After that, they start out again for Silverdelf, and one of the clerics (Caleb, cleric of Hrokr, the Crow Father) uses his favorite spell, speak with animals to try to get some info about the area. I ended up doing a lot of animal impersonations this game (squirrel, sparrow, owl). I try to give each animal a personality based on what they're like, vague memories of Redwall characterizations, and what seems fitting at the time. I also make it a point that they're, you know, animals. They can have perfectly intelligible conversations, but they don't care about the same stuff we do or make the same distinctions. They don't have the same concepts of distance or time, they care a lot about food. That sort of thing. The more 'supernatural' the critter (like crows and cats, maybe) the more person-like their thoughts and conversations will be. At any rate, they heard about some Great Owl that "knows things" and decide maybe that'd be cool to find, so they vaguely set their course in the direction indicated by a helpful sparrow, but mostly keep heading for Silverdelf. The next night of camping, they end up encountering the Great Owl. Now, they had learned from one of the animals or another that it will answer questions, but only a limited number (turns out it was 3). Earn (Cleric of Dwyn, the Oak Mother) wastes the first question with "What's up?" and gets the response "the sky". The owl won't engage in conversation besides answering questions, and mostly just stared at the party. They ended up asking about the Volsungril mine and mostly just confirming what they already knew about it (I wish I had thought of more details to make it even cooler, I hate to waste a cool mystical question answer about something the players are already invested in), and then about what Trolls fear (fire, being bested in a deal, and their gods). Then it mysteriously flew off to the Northwest. They hope to find it again sometime and maybe learn some more things, and I think that's cool. I need to work on more connections across the map so things feel interrelated and point in different directions.
They made it back to Silverdelf and commission some wine racks for their new haul, and otherwise stock up on provisions and set out the next morning for Mickleheim, giant captives still in tow. I *really* need to be making them more of a pain in the ass. So far all they've done is eat extra rations. I ought to come up with escape chances and increased likelihood of wagons breaking down and all that jazz.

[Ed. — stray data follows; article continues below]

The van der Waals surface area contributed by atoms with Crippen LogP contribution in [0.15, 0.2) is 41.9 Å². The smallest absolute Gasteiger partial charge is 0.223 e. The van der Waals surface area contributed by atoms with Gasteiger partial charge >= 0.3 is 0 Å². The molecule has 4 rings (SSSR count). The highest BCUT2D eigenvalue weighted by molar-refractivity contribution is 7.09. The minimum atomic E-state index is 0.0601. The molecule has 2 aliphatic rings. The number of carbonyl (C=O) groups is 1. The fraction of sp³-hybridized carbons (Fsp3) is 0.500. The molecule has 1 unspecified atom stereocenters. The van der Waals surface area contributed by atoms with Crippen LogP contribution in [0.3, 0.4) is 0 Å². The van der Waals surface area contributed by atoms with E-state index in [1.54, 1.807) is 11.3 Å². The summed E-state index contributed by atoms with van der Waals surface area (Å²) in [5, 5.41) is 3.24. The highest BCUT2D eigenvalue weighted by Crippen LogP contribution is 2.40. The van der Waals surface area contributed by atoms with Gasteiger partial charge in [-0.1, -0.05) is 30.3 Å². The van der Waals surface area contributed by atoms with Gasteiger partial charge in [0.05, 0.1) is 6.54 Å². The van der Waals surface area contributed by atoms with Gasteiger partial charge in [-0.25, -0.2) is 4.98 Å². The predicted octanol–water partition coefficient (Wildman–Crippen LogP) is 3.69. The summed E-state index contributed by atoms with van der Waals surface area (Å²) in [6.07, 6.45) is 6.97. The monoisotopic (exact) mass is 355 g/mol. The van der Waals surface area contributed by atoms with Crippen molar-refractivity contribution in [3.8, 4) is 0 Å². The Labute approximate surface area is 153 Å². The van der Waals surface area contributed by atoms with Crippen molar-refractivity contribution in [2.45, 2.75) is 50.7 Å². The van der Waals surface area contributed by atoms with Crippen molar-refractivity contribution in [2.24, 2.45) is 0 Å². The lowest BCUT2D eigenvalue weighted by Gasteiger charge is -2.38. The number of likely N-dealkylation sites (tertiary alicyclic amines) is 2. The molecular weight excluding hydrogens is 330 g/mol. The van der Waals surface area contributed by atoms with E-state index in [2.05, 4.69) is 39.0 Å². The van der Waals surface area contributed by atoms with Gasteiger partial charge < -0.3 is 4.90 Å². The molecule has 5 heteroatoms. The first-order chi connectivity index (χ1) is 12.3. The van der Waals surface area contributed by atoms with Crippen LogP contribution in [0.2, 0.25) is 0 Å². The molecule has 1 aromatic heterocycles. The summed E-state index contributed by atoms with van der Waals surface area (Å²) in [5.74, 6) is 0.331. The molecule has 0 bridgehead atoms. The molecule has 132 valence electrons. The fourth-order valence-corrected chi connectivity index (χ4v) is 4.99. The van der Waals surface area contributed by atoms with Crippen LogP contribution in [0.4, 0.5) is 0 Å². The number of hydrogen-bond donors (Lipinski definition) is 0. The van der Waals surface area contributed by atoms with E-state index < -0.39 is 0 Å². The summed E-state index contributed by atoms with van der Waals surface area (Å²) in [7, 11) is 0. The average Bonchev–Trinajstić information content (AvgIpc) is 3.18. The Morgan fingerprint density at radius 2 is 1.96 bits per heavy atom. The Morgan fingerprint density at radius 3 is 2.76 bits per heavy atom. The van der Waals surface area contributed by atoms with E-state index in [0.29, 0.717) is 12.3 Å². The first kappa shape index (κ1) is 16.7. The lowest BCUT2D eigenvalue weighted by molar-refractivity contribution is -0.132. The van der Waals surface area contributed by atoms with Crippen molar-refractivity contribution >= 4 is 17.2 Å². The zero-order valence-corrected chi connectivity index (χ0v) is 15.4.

So, the road to Mickleheim has been established as pretty safe, so I let them get there no problem, but we call it a night as we were coming up on our time limit (midnight, my time). I've adopted from Zak S. the incredibly wise procedure of stopping play about to go somewhere/start something rather than after resolving something. This allows me to go "hey guys, what are you planning on doing next time?" Now, sure, often this changes or is just vague, but it allows me to triage prep time most effectively. I certainly don't try to plan out what they're gonna do when they get places, I just try to make sure there's stuff there for them to interact with, and I have enough of a rough idea of everything else that I can wing it for a session or so, it just might be a little flat.
At any rate, this discussion led to the decision to go check out the volcano on the newly detailed and awesomed map. I think I discovered a principle of refereeing: Checkhov's Volcano. "If there is a volcano introduced on the map, players will go there eventually". It's the one thing our usually fairly "along for the ride" player has strongly pushed for, so I want to do it justice and really bring the awesome. I also see it as my chance to do my first real stand alone dungeon entirely from scratch for this campaign. I've used lots of geomorphs, random generators, pieces from published adventures, and otherwise mostly kitbashed stuff rather than doing it from scratch. And where it has been from scratch, it's mostly been as part of Fellhold, which has its own stuff going on. So the chance to do a stand alone, strongly themed dungeon of a decent size as a complete unit is new and both exciting and scary. I just have to have enough for one night's worth of play ready for next Monday night, and I want it to be awesome.
For rules, the Disgusting Undead Abomination the players made short work of in the basement:
Disgusting Undead Abomination
Attacks: Claw/Claw, Special: Bite (1d6/1d6, 1d8)
Saving Throw: 12
Special: On a natural hit of 16+, grapple and bite for 1d8 damage and drain 1 point of CON. Anyone reduced to 0 CON dies, and anyone killed by damage or CON drain raises in one round as a ghoul that will eventually turn into a Disgusting Undead Abomination
Number Encountered: 1
Challenge Level/XP: 7/600